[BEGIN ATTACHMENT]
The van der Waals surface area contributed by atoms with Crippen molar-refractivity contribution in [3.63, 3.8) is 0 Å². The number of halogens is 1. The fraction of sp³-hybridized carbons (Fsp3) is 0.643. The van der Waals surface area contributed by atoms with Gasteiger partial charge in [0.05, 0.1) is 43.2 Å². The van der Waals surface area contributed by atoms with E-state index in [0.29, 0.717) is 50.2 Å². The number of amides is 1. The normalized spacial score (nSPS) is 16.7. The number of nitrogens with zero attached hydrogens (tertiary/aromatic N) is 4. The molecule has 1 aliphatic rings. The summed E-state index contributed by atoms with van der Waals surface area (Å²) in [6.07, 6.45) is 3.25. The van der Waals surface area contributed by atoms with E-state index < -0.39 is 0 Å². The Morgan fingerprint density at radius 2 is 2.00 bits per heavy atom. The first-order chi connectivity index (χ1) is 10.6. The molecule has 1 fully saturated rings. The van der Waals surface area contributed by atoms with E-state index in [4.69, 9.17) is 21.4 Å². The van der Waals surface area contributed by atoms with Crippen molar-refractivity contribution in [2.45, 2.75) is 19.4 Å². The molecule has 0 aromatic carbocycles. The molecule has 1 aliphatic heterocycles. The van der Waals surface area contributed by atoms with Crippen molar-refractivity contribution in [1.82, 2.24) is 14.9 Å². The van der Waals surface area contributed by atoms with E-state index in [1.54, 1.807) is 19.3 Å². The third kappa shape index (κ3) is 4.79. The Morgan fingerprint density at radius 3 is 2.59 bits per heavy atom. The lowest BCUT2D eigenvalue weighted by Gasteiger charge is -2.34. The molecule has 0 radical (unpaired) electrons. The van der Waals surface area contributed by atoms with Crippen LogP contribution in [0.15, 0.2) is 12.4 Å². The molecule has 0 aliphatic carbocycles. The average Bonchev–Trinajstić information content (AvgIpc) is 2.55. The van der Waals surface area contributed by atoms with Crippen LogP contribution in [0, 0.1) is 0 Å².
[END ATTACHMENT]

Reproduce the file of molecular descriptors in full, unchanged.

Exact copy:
The van der Waals surface area contributed by atoms with Crippen molar-refractivity contribution in [3.63, 3.8) is 0 Å². The number of halogens is 1. The fraction of sp³-hybridized carbons (Fsp3) is 0.643. The van der Waals surface area contributed by atoms with Gasteiger partial charge in [0.05, 0.1) is 43.2 Å². The van der Waals surface area contributed by atoms with E-state index in [0.29, 0.717) is 50.2 Å². The number of amides is 1. The normalized spacial score (nSPS) is 16.7. The number of nitrogens with zero attached hydrogens (tertiary/aromatic N) is 4. The molecule has 1 aliphatic rings. The summed E-state index contributed by atoms with van der Waals surface area (Å²) in [6.07, 6.45) is 3.25. The van der Waals surface area contributed by atoms with E-state index < -0.39 is 0 Å². The Morgan fingerprint density at radius 2 is 2.00 bits per heavy atom. The first-order chi connectivity index (χ1) is 10.6. The molecule has 1 fully saturated rings. The van der Waals surface area contributed by atoms with E-state index in [4.69, 9.17) is 21.4 Å². The van der Waals surface area contributed by atoms with Crippen molar-refractivity contribution in [2.45, 2.75) is 19.4 Å². The molecule has 0 aromatic carbocycles. The molecule has 1 aliphatic heterocycles. The van der Waals surface area contributed by atoms with Crippen molar-refractivity contribution in [1.82, 2.24) is 14.9 Å². The van der Waals surface area contributed by atoms with E-state index in [1.54, 1.807) is 19.3 Å². The third kappa shape index (κ3) is 4.79. The Morgan fingerprint density at radius 3 is 2.59 bits per heavy atom. The lowest BCUT2D eigenvalue weighted by Gasteiger charge is -2.34. The molecule has 0 radical (unpaired) electrons. The van der Waals surface area contributed by atoms with Crippen LogP contribution in [0.15, 0.2) is 12.4 Å². The molecule has 0 aliphatic carbocycles. The average Bonchev–Trinajstić information content (AvgIpc) is 2.55. The van der Waals surface area contributed by atoms with Crippen LogP contribution in [0, 0.1) is 0 Å².